Roots and Lexicality in Distributed Morphology
|Title:||Roots and Lexicality in Distributed Morphology||Authors:||Acquaviva, Paolo||Permanent link:||http://hdl.handle.net/10197/4148||Date:||May-2009||Abstract:||This paper examines the nature and content of morphological roots in relation to their syntactic context. A careful consideration of doublets, where the same root may take alternative noun - inherent features, leads to the claim that roots do not carry selectional features or class diacritics. Relying on the distinction between syntactic nodes and their exponents, central to a realizational model like Distributed Morphology, I argue that the syntactic atoms corresponding to root nodes are associated with open - class exponents but not with a specific meaning that might select a licensing syntactic context. "Lexical" meaning arises constructionally, and so do lexical properties like gender or class, which however emerge at Vocabulary insertion and may show selectional properties. Content and exponence of roots are thus dissociated, in line with the separationist character of Distributed Morphology. This predicts the existence of root - like elements with mixed status, namely open - class exponents used as grammatical morphemes (like auxiliaries or classifiers), or category - free root extensions below the innermost category - assigning head (like de- in de-struction).||Type of material:||Conference Publication||Publisher:||University of York. Department of Language and Linguistic Science||Copyright (published version):||2009, University of York. Department of Language and Linguistic Science||Keywords:||Morphology;Lexicology||Language:||en||Status of Item:||Peer reviewed||Is part of:||Alexandra Galani, Daniel Redinger and Norman Yeo (eds.). YPL2 - Issue 10 (May 2009) Special Issue - York-Essex Morphology Meeting (YEMM)||Conference Details:||Fifth York-Essex Morphology Meeting (YEMM), 9th February and 10th February 2008, Department of Language and Linguistic Science, University of York|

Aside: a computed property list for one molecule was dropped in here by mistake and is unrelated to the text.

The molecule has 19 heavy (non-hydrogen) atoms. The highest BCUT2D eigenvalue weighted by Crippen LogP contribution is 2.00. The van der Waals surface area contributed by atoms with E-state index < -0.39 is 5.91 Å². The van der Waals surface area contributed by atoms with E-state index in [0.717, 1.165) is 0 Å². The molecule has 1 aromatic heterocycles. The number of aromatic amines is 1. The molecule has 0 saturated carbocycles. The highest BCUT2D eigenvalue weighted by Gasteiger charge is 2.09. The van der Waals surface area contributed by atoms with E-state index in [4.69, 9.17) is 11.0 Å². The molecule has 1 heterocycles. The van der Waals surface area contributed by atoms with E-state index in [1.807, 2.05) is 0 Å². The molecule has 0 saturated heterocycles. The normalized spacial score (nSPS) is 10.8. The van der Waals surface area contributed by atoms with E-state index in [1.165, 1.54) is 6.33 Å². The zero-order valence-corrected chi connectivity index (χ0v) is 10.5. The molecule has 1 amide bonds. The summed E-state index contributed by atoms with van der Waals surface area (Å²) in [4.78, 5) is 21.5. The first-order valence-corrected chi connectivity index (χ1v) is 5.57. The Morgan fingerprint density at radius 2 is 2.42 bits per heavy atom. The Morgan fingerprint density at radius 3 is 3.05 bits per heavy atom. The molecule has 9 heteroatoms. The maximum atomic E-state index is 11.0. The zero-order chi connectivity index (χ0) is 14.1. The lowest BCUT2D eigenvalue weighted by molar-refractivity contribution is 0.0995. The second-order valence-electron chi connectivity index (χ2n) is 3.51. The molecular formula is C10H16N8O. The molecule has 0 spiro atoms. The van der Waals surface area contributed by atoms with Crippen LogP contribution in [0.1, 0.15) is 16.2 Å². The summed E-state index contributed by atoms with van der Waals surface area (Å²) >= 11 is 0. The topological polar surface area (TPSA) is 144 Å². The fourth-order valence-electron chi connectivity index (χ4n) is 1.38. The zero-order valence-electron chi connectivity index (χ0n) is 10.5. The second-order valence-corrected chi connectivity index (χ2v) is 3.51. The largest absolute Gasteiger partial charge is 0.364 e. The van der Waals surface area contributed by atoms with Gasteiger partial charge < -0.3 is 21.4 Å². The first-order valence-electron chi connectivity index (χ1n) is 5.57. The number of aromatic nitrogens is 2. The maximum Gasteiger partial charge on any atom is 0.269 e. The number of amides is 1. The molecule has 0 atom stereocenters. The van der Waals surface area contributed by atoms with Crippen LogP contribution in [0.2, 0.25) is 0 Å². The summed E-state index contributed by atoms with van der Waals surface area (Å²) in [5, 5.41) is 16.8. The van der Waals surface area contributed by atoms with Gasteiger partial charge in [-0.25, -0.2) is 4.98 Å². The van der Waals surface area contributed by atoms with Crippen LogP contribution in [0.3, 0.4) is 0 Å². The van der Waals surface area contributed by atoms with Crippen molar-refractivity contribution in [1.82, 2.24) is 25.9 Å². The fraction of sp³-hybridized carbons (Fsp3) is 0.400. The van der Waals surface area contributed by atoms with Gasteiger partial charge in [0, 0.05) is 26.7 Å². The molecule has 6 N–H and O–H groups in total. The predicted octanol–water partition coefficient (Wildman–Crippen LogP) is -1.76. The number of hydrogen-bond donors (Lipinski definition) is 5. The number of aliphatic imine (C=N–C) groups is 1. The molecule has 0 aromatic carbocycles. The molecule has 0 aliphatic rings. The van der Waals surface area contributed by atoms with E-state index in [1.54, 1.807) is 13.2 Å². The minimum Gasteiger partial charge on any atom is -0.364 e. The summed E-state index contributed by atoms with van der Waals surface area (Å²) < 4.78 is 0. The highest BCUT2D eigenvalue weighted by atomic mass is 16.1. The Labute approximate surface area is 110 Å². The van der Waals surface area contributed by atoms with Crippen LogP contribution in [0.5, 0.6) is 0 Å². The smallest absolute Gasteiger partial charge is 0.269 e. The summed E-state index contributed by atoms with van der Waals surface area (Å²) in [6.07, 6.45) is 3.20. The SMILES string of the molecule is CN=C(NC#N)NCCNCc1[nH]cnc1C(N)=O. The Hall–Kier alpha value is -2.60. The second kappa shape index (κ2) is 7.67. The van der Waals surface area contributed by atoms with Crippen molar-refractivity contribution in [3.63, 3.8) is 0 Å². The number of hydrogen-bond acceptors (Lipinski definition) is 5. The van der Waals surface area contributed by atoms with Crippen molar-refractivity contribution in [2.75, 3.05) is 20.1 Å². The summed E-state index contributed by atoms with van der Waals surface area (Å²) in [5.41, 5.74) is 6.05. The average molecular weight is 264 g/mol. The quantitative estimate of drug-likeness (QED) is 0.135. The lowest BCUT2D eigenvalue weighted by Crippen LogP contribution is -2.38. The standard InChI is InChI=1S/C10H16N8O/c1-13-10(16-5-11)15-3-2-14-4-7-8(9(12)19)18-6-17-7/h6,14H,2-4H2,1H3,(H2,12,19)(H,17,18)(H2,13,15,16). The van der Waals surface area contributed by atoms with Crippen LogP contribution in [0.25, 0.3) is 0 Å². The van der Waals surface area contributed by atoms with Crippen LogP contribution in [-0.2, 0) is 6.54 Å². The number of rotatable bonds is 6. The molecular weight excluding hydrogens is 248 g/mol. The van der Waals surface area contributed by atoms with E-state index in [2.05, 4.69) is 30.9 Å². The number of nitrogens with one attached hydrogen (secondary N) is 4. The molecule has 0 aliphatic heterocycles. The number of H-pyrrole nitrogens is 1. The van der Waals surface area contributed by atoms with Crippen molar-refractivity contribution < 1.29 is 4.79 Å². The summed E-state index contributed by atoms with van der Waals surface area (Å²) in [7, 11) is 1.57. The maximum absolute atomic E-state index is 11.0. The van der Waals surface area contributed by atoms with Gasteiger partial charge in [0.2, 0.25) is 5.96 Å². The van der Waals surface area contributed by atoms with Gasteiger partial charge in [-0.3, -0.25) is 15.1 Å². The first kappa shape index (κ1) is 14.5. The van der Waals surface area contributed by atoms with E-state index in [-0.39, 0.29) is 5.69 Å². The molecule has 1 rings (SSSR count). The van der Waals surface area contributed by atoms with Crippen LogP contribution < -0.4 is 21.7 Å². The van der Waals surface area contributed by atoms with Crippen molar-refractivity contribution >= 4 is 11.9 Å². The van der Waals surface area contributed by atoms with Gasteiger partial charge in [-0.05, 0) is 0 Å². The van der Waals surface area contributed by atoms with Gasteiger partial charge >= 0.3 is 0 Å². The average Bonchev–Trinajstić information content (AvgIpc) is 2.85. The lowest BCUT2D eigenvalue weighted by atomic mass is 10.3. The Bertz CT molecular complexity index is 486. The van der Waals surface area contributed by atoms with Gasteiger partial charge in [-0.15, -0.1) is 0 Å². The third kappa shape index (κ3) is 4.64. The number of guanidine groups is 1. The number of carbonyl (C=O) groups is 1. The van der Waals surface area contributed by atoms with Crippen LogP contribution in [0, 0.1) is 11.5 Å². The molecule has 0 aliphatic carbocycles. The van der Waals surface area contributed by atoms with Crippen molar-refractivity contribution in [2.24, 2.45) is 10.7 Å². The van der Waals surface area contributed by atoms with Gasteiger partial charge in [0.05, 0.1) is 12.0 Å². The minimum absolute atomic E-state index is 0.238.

|Appears in Collections:||Languages, Cultures and Linguistics Research Collection|
Show full item record
This item is available under the Attribution-NonCommercial-NoDerivs 3.0 Ireland. No item may be reproduced for commercial purposes. For other possible restrictions on use please refer to the publisher's URL where this is made available, or to notes contained in the item itself. Other terms may apply.